In contrast to what Republican lawmakers presented in the ACA debate, nine states (Colorado, Connecticut, Maryland, Massachusetts, Nevada, New York, Rhode Island, and Washington) have made it possible for its citizens to obtain some form of medical coverage during the COVID-19 crisis. Typical of most insurance plans, individuals and families can only elect coverage during open enrollment once a year without a qualifying status change. Nonetheless, these nine states have created a special enrollment for citizens or extending the current open enrollment period. Insurers are supportive of these states and are looking for ways to mitigate any risks associated with new enrollees during the Pandemic.

Kaiser Family Foundation describes the use of ACA health plans as a safety net during the Pandemic that can be used by Americans who have lost wages due to reduced hours or business closings. Subsequent limits on health coverage may cause some to delay care which harms the health of the community. KFF further reports substantial out-of-pocket expenses for those hospitalized. The report insists that gaps in coverage will cause some people to delay treatment which could have serious consequences as the country tries to reduce the number of new or undiagnosed COVID-19 infections. As the ACA moves closer to its final day in court and the COVID-19 continues as a pandemic lawmakers are now asked to consider whether the health of the nation should suffer as a result of political turmoil.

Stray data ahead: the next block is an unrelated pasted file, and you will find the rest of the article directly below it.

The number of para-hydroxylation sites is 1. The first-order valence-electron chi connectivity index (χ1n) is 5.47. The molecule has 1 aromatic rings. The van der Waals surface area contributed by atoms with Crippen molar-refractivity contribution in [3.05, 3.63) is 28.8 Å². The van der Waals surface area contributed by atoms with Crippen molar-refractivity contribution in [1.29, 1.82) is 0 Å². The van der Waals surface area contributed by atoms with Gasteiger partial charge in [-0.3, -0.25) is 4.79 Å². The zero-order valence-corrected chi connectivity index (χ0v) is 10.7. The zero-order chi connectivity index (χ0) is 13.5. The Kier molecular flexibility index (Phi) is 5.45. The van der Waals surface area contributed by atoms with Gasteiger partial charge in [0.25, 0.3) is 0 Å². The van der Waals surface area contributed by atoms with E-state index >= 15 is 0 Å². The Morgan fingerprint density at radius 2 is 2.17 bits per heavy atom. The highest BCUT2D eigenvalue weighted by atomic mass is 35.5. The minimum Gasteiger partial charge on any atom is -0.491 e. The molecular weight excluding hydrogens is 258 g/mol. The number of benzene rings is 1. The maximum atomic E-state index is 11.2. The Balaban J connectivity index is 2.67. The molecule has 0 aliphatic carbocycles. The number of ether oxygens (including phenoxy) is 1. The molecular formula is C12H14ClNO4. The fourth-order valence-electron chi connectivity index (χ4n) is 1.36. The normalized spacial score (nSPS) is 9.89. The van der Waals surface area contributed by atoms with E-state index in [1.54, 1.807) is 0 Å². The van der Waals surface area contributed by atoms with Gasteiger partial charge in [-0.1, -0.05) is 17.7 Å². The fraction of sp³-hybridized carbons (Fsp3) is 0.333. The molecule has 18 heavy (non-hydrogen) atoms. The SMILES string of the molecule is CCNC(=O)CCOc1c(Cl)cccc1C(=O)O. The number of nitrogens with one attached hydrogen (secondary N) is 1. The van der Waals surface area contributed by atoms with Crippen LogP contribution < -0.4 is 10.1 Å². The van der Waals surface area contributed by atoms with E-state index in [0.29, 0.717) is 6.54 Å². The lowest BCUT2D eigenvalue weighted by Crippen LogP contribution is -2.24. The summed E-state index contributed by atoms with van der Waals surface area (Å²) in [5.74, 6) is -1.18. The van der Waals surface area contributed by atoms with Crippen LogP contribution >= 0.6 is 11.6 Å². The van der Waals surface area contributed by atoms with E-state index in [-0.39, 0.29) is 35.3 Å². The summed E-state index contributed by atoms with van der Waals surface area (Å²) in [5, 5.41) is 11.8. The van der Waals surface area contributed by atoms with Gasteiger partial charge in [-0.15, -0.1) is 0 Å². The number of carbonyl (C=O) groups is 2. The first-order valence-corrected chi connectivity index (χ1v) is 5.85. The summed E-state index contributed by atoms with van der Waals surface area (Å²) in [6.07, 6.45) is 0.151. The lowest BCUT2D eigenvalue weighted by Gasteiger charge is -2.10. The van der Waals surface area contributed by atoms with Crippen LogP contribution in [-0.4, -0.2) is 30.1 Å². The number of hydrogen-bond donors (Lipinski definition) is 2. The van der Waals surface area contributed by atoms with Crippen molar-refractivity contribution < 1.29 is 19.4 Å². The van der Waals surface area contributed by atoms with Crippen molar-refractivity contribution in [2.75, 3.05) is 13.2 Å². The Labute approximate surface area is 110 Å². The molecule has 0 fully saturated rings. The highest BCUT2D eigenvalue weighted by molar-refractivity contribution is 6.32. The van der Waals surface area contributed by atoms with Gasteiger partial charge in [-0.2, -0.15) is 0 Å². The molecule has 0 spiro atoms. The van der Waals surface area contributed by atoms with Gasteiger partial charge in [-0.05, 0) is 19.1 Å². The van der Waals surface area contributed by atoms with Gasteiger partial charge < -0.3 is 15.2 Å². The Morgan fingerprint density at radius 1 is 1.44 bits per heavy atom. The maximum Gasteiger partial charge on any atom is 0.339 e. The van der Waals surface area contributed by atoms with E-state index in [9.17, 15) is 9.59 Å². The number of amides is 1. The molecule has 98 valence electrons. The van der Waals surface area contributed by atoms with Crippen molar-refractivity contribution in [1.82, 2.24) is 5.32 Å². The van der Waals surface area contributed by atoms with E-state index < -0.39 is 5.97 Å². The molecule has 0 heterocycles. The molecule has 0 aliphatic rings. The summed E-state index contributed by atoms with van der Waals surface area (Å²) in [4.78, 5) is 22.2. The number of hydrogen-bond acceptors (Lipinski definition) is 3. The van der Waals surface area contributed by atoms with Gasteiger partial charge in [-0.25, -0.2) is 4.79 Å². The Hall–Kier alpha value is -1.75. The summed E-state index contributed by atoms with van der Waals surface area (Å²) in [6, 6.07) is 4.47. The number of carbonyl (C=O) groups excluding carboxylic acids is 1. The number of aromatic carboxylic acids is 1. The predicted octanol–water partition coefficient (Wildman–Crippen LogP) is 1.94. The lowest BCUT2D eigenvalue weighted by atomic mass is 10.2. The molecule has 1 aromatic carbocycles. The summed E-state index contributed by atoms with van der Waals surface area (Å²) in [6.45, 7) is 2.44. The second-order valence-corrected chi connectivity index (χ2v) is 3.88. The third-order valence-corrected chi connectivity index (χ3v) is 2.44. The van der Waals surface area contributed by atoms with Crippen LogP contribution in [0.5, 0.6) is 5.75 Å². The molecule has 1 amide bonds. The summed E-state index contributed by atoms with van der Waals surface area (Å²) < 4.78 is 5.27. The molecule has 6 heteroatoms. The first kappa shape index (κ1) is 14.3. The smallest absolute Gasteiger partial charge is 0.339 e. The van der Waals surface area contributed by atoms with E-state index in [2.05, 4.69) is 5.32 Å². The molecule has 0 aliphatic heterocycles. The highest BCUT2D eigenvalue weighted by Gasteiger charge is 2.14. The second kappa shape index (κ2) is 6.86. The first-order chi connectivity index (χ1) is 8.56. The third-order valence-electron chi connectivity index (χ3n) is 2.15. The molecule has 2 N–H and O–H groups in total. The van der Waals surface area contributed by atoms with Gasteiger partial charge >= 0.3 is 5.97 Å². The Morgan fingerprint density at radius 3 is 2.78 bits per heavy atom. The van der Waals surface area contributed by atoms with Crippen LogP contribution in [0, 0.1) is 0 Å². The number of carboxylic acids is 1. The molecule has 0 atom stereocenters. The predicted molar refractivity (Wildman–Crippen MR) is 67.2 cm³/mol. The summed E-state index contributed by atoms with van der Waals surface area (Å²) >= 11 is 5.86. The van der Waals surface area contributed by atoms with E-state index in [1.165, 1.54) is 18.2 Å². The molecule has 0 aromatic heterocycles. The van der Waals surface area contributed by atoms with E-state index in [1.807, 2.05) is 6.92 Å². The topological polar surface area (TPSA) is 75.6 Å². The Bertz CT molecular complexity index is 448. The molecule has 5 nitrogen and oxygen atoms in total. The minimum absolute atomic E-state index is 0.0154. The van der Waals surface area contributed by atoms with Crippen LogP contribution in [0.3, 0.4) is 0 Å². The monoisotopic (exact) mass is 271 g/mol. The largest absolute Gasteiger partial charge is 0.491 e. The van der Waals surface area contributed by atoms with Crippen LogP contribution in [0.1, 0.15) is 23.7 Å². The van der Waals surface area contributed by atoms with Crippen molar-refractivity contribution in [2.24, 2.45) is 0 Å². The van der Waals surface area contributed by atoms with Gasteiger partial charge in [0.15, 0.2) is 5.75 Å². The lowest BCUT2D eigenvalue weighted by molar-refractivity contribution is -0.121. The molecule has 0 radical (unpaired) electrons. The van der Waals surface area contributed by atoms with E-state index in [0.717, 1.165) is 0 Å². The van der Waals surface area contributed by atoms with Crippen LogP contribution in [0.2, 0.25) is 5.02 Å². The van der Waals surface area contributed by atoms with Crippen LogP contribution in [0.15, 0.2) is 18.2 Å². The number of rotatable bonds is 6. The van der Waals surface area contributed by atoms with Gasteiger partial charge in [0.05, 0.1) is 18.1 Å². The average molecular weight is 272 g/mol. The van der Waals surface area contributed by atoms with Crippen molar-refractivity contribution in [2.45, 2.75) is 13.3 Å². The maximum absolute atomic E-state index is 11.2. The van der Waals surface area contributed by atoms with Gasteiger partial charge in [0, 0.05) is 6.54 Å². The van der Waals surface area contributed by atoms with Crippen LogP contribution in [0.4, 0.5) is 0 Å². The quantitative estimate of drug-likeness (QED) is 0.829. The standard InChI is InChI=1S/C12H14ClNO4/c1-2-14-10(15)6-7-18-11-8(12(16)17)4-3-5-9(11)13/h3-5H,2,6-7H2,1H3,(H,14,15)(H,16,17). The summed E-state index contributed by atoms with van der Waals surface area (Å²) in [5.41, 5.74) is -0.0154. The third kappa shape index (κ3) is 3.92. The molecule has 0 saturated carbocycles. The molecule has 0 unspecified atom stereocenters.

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“Elective” Medical Services: Abortion during a Pandemic

Since the COVID-19 outbreak emerged in the U.S., federal guidance and state orders have been released in waves over the last several months having an especially drastic effect on healthcare that extends beyond the care of patients infected with the virus. Many states have now mandated the suspension of elective medical services. When response efforts are locally executed and state managed, however, disparities emerge over what governments consider to be “elective”. As a result, while many healthcare services have remained uninterrupted, surgical abortions are being called into question as to whether they should be considered “elective,” and therefore suspended during this time.